• waiter •
wayd-êr • Hear it!
Part of Speech: Noun
Meaning: 1. A server, a man who waits tables in a restaurant. 2. A uniformed attendant at a British city or financial institution. 3. A person who waits expectantly.
Notes: You may have wondered at some point why a person we usually want to hurry is called a waiter (see Word History for the reason). It comes with a feminine alternative, waitress, avoided in the States for political reasons. Waiterage "waiter's duties", waiterdom "waiters as a class", and waiterhood "state of a waiter" have all been tried but today are rarely heard or read.
In Play: Almost all cafes and restaurants have waiters: "I never eat in an Italian restaurant that doesn't have a singing waiter." In the UK we might hear something like this: "Ty Kuhn keeps his account with an old establishment bank, replete with mahogany walls, black-coated waiters and grandfather clocks." Many apartments built in the 20s and 30s have a "dumb waiter", a tiny elevator in the wall for bringing things up to the floors above and taking them back down.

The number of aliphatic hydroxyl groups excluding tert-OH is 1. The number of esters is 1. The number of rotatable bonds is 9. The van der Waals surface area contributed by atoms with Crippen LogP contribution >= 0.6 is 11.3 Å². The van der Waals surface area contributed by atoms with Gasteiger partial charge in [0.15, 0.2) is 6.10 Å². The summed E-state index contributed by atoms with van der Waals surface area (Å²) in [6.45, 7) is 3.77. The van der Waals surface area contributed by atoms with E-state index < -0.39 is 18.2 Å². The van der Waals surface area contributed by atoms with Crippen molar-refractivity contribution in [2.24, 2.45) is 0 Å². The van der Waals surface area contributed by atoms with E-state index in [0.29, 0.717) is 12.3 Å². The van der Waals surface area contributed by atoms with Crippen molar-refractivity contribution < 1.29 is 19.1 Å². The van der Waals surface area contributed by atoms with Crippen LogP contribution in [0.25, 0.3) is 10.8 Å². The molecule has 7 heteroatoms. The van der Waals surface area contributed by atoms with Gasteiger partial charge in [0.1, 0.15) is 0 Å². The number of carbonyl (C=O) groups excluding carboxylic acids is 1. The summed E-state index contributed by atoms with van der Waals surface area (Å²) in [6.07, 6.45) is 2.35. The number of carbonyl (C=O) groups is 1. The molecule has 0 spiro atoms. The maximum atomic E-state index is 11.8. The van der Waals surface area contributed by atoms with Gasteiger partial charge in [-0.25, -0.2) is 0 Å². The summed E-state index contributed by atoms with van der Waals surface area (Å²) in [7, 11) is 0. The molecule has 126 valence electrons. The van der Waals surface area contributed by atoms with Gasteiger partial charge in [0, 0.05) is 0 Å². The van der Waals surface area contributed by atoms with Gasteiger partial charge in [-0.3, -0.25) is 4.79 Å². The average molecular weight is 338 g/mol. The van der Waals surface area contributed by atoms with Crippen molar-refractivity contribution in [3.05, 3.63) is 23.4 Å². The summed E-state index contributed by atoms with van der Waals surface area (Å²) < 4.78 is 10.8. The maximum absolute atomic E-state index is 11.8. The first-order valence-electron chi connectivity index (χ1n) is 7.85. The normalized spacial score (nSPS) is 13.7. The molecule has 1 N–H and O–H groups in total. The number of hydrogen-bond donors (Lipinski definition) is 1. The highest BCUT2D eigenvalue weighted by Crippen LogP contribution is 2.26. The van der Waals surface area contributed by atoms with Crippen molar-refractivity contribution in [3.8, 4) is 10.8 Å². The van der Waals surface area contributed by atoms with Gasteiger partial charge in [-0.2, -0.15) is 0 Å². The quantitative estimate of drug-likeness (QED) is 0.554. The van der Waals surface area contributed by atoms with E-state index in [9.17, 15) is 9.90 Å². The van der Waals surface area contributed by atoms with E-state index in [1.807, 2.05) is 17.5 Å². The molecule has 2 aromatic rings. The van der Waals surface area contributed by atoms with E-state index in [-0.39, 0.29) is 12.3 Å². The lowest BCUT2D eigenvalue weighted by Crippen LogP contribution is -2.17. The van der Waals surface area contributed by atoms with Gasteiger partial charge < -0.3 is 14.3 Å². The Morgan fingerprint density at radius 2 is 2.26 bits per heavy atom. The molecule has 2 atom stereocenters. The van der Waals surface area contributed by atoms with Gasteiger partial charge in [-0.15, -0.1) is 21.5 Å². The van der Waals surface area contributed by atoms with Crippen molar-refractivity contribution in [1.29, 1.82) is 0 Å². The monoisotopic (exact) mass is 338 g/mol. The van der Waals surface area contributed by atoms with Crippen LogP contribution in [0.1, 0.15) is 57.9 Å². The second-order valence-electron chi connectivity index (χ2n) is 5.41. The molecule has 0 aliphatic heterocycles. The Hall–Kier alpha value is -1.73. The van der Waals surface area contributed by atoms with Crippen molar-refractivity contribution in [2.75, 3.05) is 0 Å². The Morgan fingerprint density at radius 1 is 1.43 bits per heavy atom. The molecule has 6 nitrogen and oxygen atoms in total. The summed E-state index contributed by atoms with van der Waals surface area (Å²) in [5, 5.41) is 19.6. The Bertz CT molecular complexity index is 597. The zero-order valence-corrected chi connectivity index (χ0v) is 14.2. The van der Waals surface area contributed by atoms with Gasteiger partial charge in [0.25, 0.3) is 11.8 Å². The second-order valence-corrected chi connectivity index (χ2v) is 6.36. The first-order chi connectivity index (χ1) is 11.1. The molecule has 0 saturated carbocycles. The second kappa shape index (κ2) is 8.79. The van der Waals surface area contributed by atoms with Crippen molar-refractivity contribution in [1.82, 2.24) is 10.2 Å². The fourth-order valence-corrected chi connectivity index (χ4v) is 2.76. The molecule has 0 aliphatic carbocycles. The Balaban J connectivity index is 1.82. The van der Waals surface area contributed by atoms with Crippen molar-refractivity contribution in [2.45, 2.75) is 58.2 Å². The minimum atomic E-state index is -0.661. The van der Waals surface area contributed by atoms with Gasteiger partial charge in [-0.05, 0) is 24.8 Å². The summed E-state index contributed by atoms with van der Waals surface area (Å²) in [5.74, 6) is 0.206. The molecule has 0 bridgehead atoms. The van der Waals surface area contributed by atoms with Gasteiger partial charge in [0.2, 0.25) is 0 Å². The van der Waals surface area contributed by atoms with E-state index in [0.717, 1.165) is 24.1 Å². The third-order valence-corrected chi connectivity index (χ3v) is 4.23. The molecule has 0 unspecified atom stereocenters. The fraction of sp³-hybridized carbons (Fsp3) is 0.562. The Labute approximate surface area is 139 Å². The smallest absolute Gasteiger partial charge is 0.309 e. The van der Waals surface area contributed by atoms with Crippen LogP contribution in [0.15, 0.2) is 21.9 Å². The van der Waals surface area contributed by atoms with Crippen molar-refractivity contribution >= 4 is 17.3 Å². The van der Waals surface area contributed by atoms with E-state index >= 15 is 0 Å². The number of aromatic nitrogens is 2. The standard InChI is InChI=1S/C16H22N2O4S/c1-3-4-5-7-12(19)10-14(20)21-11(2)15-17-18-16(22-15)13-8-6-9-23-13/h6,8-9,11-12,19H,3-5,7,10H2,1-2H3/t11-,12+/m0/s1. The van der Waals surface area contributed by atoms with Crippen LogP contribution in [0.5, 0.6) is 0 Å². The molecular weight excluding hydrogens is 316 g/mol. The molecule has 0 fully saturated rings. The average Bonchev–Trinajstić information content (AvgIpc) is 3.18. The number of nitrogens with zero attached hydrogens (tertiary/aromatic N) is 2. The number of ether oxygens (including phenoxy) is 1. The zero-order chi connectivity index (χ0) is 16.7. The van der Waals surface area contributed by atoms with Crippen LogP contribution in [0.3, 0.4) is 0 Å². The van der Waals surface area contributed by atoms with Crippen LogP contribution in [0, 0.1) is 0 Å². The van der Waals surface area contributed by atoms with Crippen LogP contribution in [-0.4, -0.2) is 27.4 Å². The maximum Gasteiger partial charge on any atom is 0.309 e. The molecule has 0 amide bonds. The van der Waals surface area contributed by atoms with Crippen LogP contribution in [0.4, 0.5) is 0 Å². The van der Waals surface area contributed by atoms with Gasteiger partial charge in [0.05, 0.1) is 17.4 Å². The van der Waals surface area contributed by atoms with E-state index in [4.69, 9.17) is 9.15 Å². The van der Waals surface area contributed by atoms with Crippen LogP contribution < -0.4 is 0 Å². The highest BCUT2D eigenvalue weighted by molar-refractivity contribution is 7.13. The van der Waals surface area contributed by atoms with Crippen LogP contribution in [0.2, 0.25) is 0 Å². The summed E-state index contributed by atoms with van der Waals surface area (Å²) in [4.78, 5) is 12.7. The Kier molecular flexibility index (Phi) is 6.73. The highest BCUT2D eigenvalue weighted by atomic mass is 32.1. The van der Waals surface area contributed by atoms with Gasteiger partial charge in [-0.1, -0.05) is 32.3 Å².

Word History: Today's Good word was taken from Anglo-French waitier "to watch", from Old French gaitier "watch out for, lie in wait" (Modern French guetter). French borrowed its word from Frankish wahton "watch out for, guard) or some other Germanic source with a word based on Old Germanic waht- "watch (out for)". The Old Germanic word gave rise to Dutch waken "to watch", English watch, German wachten "to watch", Swedish vakta "to watch", and Danish vogte "to watch". (Since French has no [w], they replaced W with GU [gw], which later reduced to G.) Old Germanic inherited its word from PIE weg- "be strong, awake". We find this word in its progeny: Sanskrit vuajayati "stimulates, drives", Latin vigil "awake, alert", English wake, German wecken "wake (up)", and Danish wække "wake, arouse".
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